The hardboiled 1940s private-eye movie tradition goes south in director Alan Parker’s outlandish thriller, slipping its metropolitan moorings amid a world of sin, superstition and voodoo.
It’s 1955 and Mickey Rourke is New York private dick Harry Angel, the seediest of gumshoes, whose commission from the mysterious Louis Cyphre (a long-fingernailed Robert De Niro) takes him down to New Orleans in search of a singer who’s gone missing in suspicious, occult-tinged circumstances.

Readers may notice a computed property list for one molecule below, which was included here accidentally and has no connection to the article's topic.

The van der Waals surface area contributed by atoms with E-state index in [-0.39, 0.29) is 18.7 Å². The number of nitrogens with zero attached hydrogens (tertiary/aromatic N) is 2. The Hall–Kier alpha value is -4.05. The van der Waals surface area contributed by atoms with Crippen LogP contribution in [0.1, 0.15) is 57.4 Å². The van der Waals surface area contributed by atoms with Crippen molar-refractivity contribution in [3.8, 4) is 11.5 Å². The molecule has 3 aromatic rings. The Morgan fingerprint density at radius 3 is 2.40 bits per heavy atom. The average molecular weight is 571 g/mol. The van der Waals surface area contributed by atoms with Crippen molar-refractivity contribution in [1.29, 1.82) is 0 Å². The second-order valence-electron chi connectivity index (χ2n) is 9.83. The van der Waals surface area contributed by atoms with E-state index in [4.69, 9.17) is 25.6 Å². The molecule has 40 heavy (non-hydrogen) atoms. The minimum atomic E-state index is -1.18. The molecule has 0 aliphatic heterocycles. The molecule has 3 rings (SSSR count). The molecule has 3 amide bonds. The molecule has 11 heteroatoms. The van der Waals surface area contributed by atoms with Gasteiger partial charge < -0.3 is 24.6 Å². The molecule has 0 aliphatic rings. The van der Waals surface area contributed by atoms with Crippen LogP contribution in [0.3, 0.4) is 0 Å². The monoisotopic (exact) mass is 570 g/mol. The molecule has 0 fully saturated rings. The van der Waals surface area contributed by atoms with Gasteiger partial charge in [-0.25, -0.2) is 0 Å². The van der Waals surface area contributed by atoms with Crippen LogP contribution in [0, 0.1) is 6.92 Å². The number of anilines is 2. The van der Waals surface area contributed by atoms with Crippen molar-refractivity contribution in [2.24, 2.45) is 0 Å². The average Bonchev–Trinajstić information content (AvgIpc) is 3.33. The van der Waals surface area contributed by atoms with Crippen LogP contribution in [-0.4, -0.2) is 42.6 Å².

As one gruesome murder follows another, Parker piles on the atmospherics, relishing the heady heat haze and shabby exoticism of the American subtropics as the backdrop for the story’s Faustian powerplay.
Ceiling fans whirr wheezily, an elevator descends with endless, portentous menace, locals writhe with berserk abandon during a black mass, and a bedroom pours with blood in the course of a (highly controversial) sex scene.
Parker’s intense, nightmarish, style is used to the hilt in this combination private-eye and occult horror film.
A superb production design enhances the exotic story which involves murder and voodoo from Manhattan to New Orleans, and anyone who says they saw the twist in this movie coming is bullshitting.
Robert De Niro
Pruitt Taylor Vince
Loys T. Bergeron